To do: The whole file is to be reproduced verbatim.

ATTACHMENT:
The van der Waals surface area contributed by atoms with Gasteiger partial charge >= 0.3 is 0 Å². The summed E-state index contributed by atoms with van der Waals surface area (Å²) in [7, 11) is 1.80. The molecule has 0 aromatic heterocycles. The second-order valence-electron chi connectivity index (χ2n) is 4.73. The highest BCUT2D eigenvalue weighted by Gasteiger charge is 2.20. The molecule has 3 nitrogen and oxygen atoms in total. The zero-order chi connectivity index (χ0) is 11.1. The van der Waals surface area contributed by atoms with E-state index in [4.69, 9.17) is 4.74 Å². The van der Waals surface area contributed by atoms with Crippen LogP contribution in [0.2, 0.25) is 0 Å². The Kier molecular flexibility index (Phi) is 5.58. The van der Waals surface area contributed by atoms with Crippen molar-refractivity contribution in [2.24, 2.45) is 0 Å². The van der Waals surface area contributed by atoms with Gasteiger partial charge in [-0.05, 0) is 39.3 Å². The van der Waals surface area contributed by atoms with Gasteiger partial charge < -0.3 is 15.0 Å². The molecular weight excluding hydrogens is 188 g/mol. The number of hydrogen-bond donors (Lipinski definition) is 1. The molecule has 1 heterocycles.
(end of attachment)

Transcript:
The van der Waals surface area contributed by atoms with Gasteiger partial charge >= 0.3 is 0 Å². The summed E-state index contributed by atoms with van der Waals surface area (Å²) in [7, 11) is 1.80. The molecule has 0 aromatic heterocycles. The second-order valence-electron chi connectivity index (χ2n) is 4.73. The highest BCUT2D eigenvalue weighted by Gasteiger charge is 2.20. The molecule has 3 nitrogen and oxygen atoms in total. The zero-order chi connectivity index (χ0) is 11.1. The van der Waals surface area contributed by atoms with E-state index in [4.69, 9.17) is 4.74 Å². The van der Waals surface area contributed by atoms with Crippen LogP contribution in [0.2, 0.25) is 0 Å². The Kier molecular flexibility index (Phi) is 5.58. The van der Waals surface area contributed by atoms with Crippen molar-refractivity contribution in [2.24, 2.45) is 0 Å². The van der Waals surface area contributed by atoms with Gasteiger partial charge in [-0.05, 0) is 39.3 Å². The van der Waals surface area contributed by atoms with Gasteiger partial charge < -0.3 is 15.0 Å². The molecular weight excluding hydrogens is 188 g/mol. The number of hydrogen-bond donors (Lipinski definition) is 1. The molecule has 1 heterocycles.